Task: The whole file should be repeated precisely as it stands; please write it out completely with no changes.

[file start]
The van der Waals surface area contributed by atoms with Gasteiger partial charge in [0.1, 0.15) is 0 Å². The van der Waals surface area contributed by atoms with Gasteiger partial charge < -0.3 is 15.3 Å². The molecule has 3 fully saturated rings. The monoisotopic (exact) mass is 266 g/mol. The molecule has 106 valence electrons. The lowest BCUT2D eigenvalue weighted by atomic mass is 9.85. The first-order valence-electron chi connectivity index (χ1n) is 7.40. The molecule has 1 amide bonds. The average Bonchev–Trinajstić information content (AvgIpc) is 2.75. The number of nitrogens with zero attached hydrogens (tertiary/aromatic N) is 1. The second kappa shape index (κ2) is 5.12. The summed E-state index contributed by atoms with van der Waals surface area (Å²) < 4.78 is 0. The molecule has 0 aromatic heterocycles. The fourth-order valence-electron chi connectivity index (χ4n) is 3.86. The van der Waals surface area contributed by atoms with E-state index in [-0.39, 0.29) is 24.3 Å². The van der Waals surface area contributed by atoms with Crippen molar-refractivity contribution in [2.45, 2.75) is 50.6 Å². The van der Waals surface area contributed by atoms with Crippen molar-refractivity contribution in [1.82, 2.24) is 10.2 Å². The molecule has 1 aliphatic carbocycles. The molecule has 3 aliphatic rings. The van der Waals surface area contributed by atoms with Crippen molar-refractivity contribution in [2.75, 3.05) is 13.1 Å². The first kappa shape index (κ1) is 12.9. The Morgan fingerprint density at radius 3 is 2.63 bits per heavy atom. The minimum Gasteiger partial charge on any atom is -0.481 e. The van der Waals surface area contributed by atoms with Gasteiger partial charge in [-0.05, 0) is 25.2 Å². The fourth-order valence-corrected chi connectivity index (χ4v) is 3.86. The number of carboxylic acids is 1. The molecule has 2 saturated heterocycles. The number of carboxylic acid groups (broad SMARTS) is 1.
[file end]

The van der Waals surface area contributed by atoms with Gasteiger partial charge in [0.1, 0.15) is 0 Å². The van der Waals surface area contributed by atoms with Gasteiger partial charge < -0.3 is 15.3 Å². The molecule has 3 fully saturated rings. The monoisotopic (exact) mass is 266 g/mol. The molecule has 106 valence electrons. The lowest BCUT2D eigenvalue weighted by atomic mass is 9.85. The first-order valence-electron chi connectivity index (χ1n) is 7.40. The molecule has 1 amide bonds. The average Bonchev–Trinajstić information content (AvgIpc) is 2.75. The number of nitrogens with zero attached hydrogens (tertiary/aromatic N) is 1. The second kappa shape index (κ2) is 5.12. The summed E-state index contributed by atoms with van der Waals surface area (Å²) < 4.78 is 0. The molecule has 0 aromatic heterocycles. The fourth-order valence-electron chi connectivity index (χ4n) is 3.86. The van der Waals surface area contributed by atoms with E-state index in [-0.39, 0.29) is 24.3 Å². The van der Waals surface area contributed by atoms with Crippen molar-refractivity contribution in [2.45, 2.75) is 50.6 Å². The van der Waals surface area contributed by atoms with Crippen molar-refractivity contribution in [1.82, 2.24) is 10.2 Å². The molecule has 1 aliphatic carbocycles. The molecule has 3 aliphatic rings. The van der Waals surface area contributed by atoms with Crippen molar-refractivity contribution in [2.75, 3.05) is 13.1 Å². The first kappa shape index (κ1) is 12.9. The Morgan fingerprint density at radius 3 is 2.63 bits per heavy atom. The minimum Gasteiger partial charge on any atom is -0.481 e. The van der Waals surface area contributed by atoms with Gasteiger partial charge in [-0.05, 0) is 25.2 Å². The fourth-order valence-corrected chi connectivity index (χ4v) is 3.86. The number of carboxylic acids is 1. The molecule has 2 saturated heterocycles. The number of carboxylic acid groups (broad SMARTS) is 1.